The end-functionalized or telechelic polymers of the present invention, especially when they are macromonomers, can be employed in further, conventional polymerization processes, including condensation polymerization, radical polymerization, anionic polymerization, and graft polymerization, to make polyurethanes, polyesters, polyamides, polycarbonates, and polyepoxides having improved properties. These properties are derived from the fact that the process of the present invention allows for control of the molecular weight of the polymer, targeting a molecular weight of the polymer, producing block polymers, and using a wide variety of monomers to make improved polymers. As is seen in Example 23, a polyurethane made using end-functionalized acrylated polymer of the present invention has improved hydrolytic stability (as shown in Table II). Further, the polyurethane polymer will provide improved ultraviolet light stability due to the fact that the polymer can be made using an end-functionalized polyacrylate.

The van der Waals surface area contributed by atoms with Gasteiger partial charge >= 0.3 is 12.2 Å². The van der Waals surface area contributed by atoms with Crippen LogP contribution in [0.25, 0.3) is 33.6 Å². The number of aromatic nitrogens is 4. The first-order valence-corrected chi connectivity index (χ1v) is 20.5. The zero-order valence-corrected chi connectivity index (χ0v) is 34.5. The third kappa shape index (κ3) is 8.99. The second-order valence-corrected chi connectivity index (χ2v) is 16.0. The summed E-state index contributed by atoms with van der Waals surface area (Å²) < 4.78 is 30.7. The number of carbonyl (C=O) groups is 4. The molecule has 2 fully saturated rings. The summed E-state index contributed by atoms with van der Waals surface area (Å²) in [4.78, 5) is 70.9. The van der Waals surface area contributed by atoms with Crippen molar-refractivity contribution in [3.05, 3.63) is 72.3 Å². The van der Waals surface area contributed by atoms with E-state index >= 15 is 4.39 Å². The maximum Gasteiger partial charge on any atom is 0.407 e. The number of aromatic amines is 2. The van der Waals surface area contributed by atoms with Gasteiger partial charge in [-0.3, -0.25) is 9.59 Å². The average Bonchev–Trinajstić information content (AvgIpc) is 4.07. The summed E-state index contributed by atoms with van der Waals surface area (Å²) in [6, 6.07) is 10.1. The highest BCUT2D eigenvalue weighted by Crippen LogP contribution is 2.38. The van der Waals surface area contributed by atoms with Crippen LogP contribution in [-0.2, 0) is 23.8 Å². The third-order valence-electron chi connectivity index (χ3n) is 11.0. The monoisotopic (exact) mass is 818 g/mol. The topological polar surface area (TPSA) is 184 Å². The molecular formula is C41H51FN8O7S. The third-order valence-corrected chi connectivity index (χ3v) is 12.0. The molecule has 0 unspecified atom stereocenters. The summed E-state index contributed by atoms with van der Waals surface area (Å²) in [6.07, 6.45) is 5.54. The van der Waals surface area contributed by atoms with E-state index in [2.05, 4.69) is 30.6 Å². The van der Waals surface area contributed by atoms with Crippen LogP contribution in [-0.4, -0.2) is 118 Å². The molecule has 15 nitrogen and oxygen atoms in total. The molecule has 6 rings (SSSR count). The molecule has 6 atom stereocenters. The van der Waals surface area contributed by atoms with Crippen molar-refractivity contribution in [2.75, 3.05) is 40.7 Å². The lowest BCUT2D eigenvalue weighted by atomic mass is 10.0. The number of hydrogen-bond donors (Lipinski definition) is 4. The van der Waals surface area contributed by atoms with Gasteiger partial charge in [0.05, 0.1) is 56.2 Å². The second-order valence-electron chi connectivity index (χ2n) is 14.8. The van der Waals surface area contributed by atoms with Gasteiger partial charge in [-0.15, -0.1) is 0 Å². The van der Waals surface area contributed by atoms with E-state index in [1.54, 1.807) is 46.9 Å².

TABLE II______________________________________Diol Component of Polyurethane  Media of                  Poly   Poly   Poly  Exposure Polyester Polyether (THF) MMA (nBA)______________________________________% MW    100      100      100    100    100  (Control)  % MW after 49 94 92 67 92  exposure to  Water  % MW after <1 59 45 21 83  exposure to  10% KOH______________________________________

The present invention will now be described in greater detail in the following non-limiting examples. In these examples, the abbreviation PIE stands for 1-iodo-1-phenylethanol and DIX stands for α,α'-diiodoxylene. MALDI Analyses are matrix assisted laser desorption--time of flight mass spectroscopic analyses using indole acrylic acid as the matrix.